So we ordered another one. The third one.
We waited 2 weeks, got the call that the order was in from Home Depot and tiredly dragged our butts down to the Florence Home Depot to pick up what we had hoped would be the last basement door pickup.

Guess what?

Yeah, it was dented. The good news was that we were able to piece together one working door from three scratch and dent deliveries. We took FrankenDoor home, re-primed the scratched pieces, and set it in the basement hoping someone would steal it. Apparently the word is out on Gordon; no one wanted it.

Of course, the weather in January was relatively warm when we first placed our order for the door. We could have had the whole thing set up back in January if we hadn't had to wait another month for a working set of pieces. By the time we got the FrankenDoor home, it was too cold to have concrete set up properly. We had to wait months.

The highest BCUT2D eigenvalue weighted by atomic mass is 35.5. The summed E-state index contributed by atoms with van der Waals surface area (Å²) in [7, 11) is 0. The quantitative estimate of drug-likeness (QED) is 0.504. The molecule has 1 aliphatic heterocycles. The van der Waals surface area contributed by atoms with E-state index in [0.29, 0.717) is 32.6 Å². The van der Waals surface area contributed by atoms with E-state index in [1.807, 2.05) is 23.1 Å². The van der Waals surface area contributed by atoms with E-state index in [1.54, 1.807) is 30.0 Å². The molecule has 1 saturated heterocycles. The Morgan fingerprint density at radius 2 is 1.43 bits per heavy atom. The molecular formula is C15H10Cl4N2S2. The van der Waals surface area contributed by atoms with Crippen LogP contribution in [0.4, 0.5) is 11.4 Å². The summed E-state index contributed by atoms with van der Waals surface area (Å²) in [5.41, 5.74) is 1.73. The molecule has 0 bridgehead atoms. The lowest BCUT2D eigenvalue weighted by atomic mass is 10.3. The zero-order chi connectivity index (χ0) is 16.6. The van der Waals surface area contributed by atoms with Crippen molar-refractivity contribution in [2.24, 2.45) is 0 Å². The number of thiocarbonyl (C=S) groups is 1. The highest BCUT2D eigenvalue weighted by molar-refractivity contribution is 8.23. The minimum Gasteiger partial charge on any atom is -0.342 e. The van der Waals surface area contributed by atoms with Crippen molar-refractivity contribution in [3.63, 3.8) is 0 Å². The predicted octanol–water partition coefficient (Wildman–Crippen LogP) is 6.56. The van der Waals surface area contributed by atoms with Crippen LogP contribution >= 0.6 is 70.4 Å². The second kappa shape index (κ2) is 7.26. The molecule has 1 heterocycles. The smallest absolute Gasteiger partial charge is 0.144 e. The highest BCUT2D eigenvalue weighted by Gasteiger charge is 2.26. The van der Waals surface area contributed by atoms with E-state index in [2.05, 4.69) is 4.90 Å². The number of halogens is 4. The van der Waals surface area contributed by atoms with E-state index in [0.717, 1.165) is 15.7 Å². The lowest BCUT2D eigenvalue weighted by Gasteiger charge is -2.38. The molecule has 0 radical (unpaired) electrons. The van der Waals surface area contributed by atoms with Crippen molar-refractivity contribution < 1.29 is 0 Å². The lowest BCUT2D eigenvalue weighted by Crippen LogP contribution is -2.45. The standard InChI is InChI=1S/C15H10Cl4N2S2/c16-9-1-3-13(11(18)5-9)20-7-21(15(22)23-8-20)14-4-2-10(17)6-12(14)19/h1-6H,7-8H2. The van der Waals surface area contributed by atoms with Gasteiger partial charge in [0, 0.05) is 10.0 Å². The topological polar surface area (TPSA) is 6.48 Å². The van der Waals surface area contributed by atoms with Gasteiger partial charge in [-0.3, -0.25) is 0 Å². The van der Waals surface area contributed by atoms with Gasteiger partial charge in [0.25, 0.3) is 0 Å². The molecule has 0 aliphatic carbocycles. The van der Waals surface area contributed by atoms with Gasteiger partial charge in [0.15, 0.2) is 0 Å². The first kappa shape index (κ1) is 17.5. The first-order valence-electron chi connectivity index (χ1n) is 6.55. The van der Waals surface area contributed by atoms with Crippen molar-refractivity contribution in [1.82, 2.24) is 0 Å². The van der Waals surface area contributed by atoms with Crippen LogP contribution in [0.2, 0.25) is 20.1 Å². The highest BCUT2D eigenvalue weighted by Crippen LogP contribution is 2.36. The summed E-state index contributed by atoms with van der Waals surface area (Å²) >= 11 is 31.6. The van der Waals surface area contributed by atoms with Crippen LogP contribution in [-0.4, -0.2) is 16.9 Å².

The moral of the story: Gordon basement doors suck. Buy a Bilko Door if you can, or seal the whole up with a ton of concrete, but avoid the Gordon Doors like the plague. If I even *meet* someone named Gordon, he'd better duck.

Ok, so FrankenDoor is sitting in the basement and we're waiting for good weather to build a base for the door. Hubby wanted a large 3-sided concrete slab to set it on and I most definately did not. (Say, when's the last time someone came across a mound of cement and said, 'Oooooh, that's Niiiiiice'?)

Then I saw a neighbor's basement door set on some old river stones. Some attractive river stones. I showed the setup to the Hubby, and we agreed it would work great. So We went to a Cincinnati Stone Center (in the rain) and picked up $60 worth of stone and a bag of cement and headed to the site.